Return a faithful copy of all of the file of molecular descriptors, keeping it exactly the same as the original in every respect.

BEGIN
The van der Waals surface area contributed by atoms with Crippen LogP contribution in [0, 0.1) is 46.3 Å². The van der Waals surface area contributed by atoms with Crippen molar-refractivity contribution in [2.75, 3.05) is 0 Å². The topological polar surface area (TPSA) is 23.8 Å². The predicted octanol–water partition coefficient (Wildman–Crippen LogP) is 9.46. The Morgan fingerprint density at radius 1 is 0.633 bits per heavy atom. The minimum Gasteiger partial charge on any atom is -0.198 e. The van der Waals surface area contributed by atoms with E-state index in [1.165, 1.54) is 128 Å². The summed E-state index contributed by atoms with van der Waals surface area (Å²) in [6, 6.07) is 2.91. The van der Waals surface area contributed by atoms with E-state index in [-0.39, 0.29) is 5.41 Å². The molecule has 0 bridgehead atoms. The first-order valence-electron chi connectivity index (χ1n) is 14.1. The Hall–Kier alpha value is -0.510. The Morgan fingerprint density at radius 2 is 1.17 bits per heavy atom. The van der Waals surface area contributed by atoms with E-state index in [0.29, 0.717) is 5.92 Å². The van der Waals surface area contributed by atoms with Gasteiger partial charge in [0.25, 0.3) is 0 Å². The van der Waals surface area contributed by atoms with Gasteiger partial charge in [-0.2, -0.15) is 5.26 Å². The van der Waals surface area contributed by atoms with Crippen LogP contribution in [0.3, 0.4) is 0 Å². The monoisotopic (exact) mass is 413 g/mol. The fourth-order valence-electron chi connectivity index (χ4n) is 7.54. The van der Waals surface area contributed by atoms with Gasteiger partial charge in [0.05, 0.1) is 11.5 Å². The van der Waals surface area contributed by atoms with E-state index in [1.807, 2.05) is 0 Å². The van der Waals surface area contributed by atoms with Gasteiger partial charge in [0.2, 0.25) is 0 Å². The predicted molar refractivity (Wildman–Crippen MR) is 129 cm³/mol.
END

The van der Waals surface area contributed by atoms with Crippen LogP contribution in [0, 0.1) is 46.3 Å². The van der Waals surface area contributed by atoms with Crippen molar-refractivity contribution in [2.75, 3.05) is 0 Å². The topological polar surface area (TPSA) is 23.8 Å². The predicted octanol–water partition coefficient (Wildman–Crippen LogP) is 9.46. The Morgan fingerprint density at radius 1 is 0.633 bits per heavy atom. The minimum Gasteiger partial charge on any atom is -0.198 e. The van der Waals surface area contributed by atoms with E-state index in [1.165, 1.54) is 128 Å². The summed E-state index contributed by atoms with van der Waals surface area (Å²) in [6, 6.07) is 2.91. The van der Waals surface area contributed by atoms with E-state index in [-0.39, 0.29) is 5.41 Å². The molecule has 0 bridgehead atoms. The first-order valence-electron chi connectivity index (χ1n) is 14.1. The Hall–Kier alpha value is -0.510. The Morgan fingerprint density at radius 2 is 1.17 bits per heavy atom. The van der Waals surface area contributed by atoms with E-state index in [0.29, 0.717) is 5.92 Å². The van der Waals surface area contributed by atoms with Gasteiger partial charge in [0.25, 0.3) is 0 Å². The van der Waals surface area contributed by atoms with Gasteiger partial charge in [-0.2, -0.15) is 5.26 Å². The van der Waals surface area contributed by atoms with Crippen LogP contribution in [0.3, 0.4) is 0 Å². The monoisotopic (exact) mass is 413 g/mol. The fourth-order valence-electron chi connectivity index (χ4n) is 7.54. The van der Waals surface area contributed by atoms with Gasteiger partial charge in [0.05, 0.1) is 11.5 Å². The van der Waals surface area contributed by atoms with E-state index in [1.807, 2.05) is 0 Å². The van der Waals surface area contributed by atoms with Gasteiger partial charge in [0.2, 0.25) is 0 Å². The predicted molar refractivity (Wildman–Crippen MR) is 129 cm³/mol.